Software firm Visma Solutions wanted to get close to people who can. At the Lappeenranta campus, basic research and business support each other.
There is a chronic lack of competent employees in the software industry. Visma Solutions Oy, a company that develops financial administration and ERP software, is no exception to this rule. Hence, the growing company decided to expand to where new experts are made: a university campus.
“The students have the latest research data at their disposal, and their views are fresh. Keeping in continuous touch with new trends and new people is important for a software firm,” says Inka Lampinen, Talent Acquisition Specialist at Visma Solutions.
Since last autumn, the company has had a branch office at SYK’s Skinnarila campus in Lappeenranta, right next to the Lappeenranta-Lahti University of Technology (LUT University) and the Saimaa University of Applied Sciences. The company’s head office is still located in the centre of Lappeenranta.
This is Visma’s home territory: the company’s roots are in Lappeenranta and LUT, in particular. Ari-Pekka Salovaara established the company in 2004 while he was still a student at LUT. Originally, the company’s name was Severa. It was later merged with the Visma Group.
Important recruitment channel
The Visma Solutions sales team mainly works in Helsinki, but most of the company’s software development takes place in Lappeenranta, which means that recruitment needs are focused on Lappeenranta.
Inka Lampinen says that Visma does not focus solely on people’s educational background; the applicant’s personality and suitability for the company culture are the most important elements. In practice, the institutes of higher education in the region – and especially their IT study lines – are an important recruitment channel.
Although intangible knowledge work such as software engineering is basically independent of physical location, innovations will only thrive in practice if people also interact face-to-face. The importance of physical location is further emphasised in Visma’s new office: the transfer from studying to working life is literally very short.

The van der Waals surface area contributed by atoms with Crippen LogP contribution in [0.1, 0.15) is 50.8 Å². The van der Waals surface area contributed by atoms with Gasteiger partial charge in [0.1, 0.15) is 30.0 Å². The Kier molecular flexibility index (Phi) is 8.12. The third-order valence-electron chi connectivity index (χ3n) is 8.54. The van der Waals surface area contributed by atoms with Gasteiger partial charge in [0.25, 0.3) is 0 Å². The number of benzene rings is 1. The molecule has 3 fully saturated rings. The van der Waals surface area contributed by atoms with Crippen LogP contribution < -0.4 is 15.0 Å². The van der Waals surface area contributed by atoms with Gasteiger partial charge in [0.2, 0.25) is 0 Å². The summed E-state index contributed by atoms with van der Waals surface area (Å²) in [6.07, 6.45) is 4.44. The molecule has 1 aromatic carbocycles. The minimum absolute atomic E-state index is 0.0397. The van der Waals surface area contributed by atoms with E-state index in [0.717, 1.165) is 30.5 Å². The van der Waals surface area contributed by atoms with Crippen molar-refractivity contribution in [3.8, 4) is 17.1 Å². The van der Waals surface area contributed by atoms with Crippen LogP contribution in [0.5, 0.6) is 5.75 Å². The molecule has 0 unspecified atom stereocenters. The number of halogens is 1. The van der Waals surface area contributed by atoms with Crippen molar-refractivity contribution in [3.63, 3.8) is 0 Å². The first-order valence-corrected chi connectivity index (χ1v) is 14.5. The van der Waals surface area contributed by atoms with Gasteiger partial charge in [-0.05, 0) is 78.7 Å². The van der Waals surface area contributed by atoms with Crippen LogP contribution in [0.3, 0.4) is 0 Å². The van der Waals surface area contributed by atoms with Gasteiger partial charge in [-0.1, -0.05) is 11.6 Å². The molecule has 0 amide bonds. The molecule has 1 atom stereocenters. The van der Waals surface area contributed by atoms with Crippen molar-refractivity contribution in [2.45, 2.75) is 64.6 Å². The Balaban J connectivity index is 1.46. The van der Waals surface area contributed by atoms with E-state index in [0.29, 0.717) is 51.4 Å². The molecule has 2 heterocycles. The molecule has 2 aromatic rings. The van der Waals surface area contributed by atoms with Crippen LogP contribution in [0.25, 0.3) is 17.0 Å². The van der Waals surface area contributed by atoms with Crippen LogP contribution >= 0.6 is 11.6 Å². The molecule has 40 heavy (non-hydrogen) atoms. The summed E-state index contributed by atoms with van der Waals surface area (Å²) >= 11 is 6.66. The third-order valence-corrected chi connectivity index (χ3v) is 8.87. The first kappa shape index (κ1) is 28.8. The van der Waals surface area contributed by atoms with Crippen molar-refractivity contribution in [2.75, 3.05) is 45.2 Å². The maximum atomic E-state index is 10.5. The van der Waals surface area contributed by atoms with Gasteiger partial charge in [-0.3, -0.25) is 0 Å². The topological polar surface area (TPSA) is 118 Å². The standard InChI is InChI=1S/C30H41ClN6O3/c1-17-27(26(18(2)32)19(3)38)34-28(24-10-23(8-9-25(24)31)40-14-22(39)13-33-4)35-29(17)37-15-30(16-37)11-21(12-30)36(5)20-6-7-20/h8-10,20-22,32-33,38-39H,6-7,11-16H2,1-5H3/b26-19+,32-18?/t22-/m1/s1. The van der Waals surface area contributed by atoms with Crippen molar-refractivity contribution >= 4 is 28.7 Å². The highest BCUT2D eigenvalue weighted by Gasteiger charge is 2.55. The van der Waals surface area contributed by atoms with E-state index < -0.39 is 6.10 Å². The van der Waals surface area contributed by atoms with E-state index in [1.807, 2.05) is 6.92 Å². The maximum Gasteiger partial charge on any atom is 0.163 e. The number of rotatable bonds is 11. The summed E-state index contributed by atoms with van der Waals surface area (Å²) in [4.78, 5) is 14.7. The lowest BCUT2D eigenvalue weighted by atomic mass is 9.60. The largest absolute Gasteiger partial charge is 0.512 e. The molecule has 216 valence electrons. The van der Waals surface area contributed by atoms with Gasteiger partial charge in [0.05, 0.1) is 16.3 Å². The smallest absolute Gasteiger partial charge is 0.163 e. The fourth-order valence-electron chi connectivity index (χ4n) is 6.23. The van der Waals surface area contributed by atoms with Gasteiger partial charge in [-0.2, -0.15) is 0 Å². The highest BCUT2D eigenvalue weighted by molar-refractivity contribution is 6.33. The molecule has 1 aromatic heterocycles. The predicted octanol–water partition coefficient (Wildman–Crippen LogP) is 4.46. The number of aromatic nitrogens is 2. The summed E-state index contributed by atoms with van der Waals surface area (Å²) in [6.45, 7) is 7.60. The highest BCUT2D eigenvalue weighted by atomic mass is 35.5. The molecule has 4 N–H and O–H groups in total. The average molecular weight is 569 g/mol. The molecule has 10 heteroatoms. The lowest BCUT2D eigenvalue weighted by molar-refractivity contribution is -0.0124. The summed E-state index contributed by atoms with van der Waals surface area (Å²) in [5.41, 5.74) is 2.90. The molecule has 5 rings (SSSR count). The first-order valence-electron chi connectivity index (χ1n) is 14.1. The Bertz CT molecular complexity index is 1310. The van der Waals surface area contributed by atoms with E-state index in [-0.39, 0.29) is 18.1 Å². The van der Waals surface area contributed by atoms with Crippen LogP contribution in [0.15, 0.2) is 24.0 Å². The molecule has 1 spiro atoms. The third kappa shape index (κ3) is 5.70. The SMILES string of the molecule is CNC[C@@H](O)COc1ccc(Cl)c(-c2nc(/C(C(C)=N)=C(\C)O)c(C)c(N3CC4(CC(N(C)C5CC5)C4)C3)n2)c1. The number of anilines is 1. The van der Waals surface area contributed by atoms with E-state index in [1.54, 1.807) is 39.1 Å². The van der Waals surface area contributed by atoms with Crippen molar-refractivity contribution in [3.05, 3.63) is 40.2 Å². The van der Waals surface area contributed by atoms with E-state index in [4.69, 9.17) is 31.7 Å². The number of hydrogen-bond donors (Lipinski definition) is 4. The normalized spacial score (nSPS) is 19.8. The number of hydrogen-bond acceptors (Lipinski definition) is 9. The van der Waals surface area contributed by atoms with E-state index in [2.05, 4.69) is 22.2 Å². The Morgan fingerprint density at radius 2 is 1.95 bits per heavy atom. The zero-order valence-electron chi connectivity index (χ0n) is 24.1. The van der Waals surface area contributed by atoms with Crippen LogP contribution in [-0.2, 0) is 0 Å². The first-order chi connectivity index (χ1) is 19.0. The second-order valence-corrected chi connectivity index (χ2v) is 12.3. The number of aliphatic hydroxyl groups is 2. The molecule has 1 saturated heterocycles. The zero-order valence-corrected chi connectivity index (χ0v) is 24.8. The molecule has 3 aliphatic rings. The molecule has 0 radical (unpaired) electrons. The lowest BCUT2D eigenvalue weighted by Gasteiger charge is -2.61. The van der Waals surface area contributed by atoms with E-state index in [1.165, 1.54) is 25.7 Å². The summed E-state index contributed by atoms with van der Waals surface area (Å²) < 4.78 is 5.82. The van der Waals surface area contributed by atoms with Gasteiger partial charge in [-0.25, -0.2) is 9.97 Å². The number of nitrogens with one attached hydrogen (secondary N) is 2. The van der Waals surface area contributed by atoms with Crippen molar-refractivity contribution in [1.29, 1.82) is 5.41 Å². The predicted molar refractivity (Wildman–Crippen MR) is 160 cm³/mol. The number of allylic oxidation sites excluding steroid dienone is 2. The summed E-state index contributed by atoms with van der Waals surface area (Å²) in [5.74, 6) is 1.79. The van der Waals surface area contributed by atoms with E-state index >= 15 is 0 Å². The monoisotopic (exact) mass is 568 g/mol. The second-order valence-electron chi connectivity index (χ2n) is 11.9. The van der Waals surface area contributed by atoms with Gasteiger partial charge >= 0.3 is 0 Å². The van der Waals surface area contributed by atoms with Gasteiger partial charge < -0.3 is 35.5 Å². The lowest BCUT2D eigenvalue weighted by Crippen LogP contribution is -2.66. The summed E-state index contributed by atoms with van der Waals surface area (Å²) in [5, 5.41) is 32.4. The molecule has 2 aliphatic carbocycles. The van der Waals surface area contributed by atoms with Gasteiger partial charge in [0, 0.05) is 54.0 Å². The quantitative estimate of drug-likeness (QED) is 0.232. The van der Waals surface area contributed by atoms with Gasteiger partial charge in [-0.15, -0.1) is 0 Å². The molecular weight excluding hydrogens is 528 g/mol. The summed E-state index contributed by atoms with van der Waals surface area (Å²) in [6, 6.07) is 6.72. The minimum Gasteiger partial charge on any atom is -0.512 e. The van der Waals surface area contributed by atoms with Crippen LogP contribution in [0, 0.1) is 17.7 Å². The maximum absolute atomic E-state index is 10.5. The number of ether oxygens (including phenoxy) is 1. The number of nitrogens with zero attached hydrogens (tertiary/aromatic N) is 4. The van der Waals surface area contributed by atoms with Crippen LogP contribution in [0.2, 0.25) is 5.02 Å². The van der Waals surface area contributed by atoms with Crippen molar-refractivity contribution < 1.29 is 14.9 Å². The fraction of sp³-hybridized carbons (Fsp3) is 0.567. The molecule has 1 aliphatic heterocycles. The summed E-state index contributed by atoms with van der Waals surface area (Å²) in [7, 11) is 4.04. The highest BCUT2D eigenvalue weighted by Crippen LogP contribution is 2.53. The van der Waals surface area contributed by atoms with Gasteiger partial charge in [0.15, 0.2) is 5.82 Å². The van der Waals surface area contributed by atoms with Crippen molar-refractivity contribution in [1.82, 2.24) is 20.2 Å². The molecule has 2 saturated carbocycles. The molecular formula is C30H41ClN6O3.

“Many students work for us part-time while they’re studying. Now it’s easier all year round as well, because we’re located in the campus area right next to the university,” Lampinen says.
R&D and business hand in hand
Naturally, the cooperation between businesses and academia is not limited to companies recruiting students. The cooperation is bidirectional: experts from companies act as visiting lecturers in different courses, for example.
One of the paradoxes of computer science and software engineering is that their progress is both fast and slow at the same time. On one hand, programming languages and tools develop so quickly that keeping abreast of development is arduous even for professionals, while on the other hand, major breakthroughs in basic level algorithmics, for instance, take place very rarely, as such breakthroughs require years of patient research.
Jussi Kasurinen, Adjunct Professor at LUT, who is in charge of the information technology study programme, says that it is precisely this bipartite development that creates a natural division of labour between academia and businesses.
“Both supplement each other. Companies offer information on the current status of practical software development, and this practical knowledge is shared with students by visiting lecturers, for example.”
“On the other hand, basic academic research feeds innovation. It’s no coincidence that business hubs all over the world are located close to educational and research hubs.”
As an example of the coexistence of basic research and business, Kasurinen mentions the study of 3D scanning algorithms at LUT. Researchers were studying two alternative approaches and were able to prove that one was a theoretical dead end. This saved companies using 3D scanning in their business a great deal of sweat and tears in their development work.
Regional magnet for experts
Jussi Kasurinen emphasises the significance of the Lappeenranta campus community and close cooperation as a source of attraction for the entire region.
The Helsinki metropolitan region is clearly the largest software industry hub in Finland, which leads to a cluster phenomenon that feeds itself: expertise and jobs are created where they already exist. The software firm hub that has developed around the Lappeenranta campus is an important regional counterbalance to this development trend.
“Offering students an employment opportunity right here is important. Many people who are in the final stretch of their studies are also about to start a family, and employment after your studies influences your place of residence for years, maybe even the rest of your life,” Kasurinen says.
- A Finnish software firm that develops cloud-based software for businesses. Part of the Norwegian Visma Group.
- The most important products include the electronic financial administration software Visma Netvisor, as well as the ERP systems Visma Severa and ValueFrame.
- Approximately 220 employees, net sales EUR 48 million (in 2018).
Text Tommi Niittymies
Photos Jani Kautto